The American Feed Industry Association reacts to the US FDA's long-awaited Foreign Supplier Verification Program (FSVP) and third-party accreditation final rules.
The American Feed Industry Association has released a statement detailing its reaction to the publication of the Foreign Supplier Verification Program (FSVP) and third-party accreditation final rules. The FSVP rule will take effect 18 months after publication of the final rule.
November 18, 2015
FSVP requires importers to perform certain risk-based activities to verify that food imported into the U.S. is produced in a manner that provides the same level of public health protection that is required of domestic food processors.
"Based on an initial, and relatively brief review of the rule, it appears FDA overlooked the majority of AFIA's comments on the supplemental proposed rule," said Richard Sellers, AFIA senior vice president of legislative and regulatory affairs.
"One thing AFIA is pleased to see in the final rule is that FDA modified the definition of 'importer' and US owner or consignee,'" said Sellers, which provides clarification and ensures the entity responsible for FSVP compliance is the one who has a financial interest, knowledge and control over the supply chain.
FDA left modified FSVP requirements in place for certain types of importers and foreign suppliers; however, FDA aligned this with the regulations on preventive controls for human food and animal food. An example of this is imported animal food; FDA amended the definition of "very small importer" to be consistent with a "very small business" under the preventive controls for animal food regulation.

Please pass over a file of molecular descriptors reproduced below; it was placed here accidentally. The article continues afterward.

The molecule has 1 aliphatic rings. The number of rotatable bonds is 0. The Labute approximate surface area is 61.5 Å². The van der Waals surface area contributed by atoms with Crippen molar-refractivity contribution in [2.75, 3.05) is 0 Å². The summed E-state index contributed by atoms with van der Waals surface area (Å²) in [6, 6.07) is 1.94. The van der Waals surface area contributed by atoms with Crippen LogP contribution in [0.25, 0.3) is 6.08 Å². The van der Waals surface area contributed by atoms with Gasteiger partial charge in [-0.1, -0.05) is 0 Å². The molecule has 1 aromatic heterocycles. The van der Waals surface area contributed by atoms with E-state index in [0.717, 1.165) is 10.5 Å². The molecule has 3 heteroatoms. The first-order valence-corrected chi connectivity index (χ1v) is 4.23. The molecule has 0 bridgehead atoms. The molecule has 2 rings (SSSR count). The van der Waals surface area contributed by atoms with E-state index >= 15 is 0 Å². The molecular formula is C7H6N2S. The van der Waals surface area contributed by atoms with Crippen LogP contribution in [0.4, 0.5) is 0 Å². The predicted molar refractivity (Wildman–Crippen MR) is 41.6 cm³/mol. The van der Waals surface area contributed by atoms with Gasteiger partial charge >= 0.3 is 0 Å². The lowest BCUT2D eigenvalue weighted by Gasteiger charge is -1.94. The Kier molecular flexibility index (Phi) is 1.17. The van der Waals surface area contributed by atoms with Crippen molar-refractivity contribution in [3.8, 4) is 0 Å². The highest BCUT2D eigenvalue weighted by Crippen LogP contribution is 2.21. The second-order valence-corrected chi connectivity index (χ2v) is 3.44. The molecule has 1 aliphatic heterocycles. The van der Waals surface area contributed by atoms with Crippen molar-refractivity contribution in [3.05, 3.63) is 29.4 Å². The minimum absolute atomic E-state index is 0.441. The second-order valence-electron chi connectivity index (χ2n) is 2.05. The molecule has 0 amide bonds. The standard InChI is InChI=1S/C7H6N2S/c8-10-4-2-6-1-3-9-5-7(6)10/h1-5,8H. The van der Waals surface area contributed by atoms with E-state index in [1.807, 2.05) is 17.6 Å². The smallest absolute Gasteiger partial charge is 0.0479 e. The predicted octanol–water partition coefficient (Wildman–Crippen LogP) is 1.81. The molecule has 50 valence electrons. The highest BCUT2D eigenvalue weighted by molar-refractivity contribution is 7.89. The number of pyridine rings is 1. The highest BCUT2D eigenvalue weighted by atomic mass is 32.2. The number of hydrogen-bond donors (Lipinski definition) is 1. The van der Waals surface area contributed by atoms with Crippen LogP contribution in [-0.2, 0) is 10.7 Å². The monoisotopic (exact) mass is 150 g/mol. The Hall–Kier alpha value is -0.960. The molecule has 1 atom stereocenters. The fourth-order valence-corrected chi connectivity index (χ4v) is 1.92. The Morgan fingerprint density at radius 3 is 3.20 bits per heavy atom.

The modified FSVP requirements for "very small foreign suppliers" were amended to be applicable to "certain foreign suppliers" and are identified by three types of foreign suppliers, rather than an annual monetary sales value. AFIA expressed objection to the inclusion of modified FSVP requirements in its December 2014 comments for "very small importer" and "very small foreign suppliers," as it would create an unfair advantage to smaller foreign suppliers and importers over larger ones. Despite AFIA's disappointment, it appreciates the qualifications are aligned with the preventive controls for the animal food regulation.
FDA dedicated a section in the final rule to address certain circumstances where a hazard requiring a control is identified in food/feed, but foreign supplier verification is unnecessary, such as when the foreign supplier's customer controls the hazard. However, the final rule still requires an importer to obtain assurances from its customer that controls the hazard. In AFIA's comments on the supplemental FSVP rule, the organization expressed concern that this requirement was neither practical nor reasonable and as it is beyond what a customer/supplier relationship should be.
AFIA is pleased to see the final FSVP rule corresponds with the requirements and definitions of the supply-chain program under the final rule on preventive controls for animal food. This will assist with consistency and application of the final rules. AFIA looks forward to doing a more in-depth assessment of the final rule as a whole.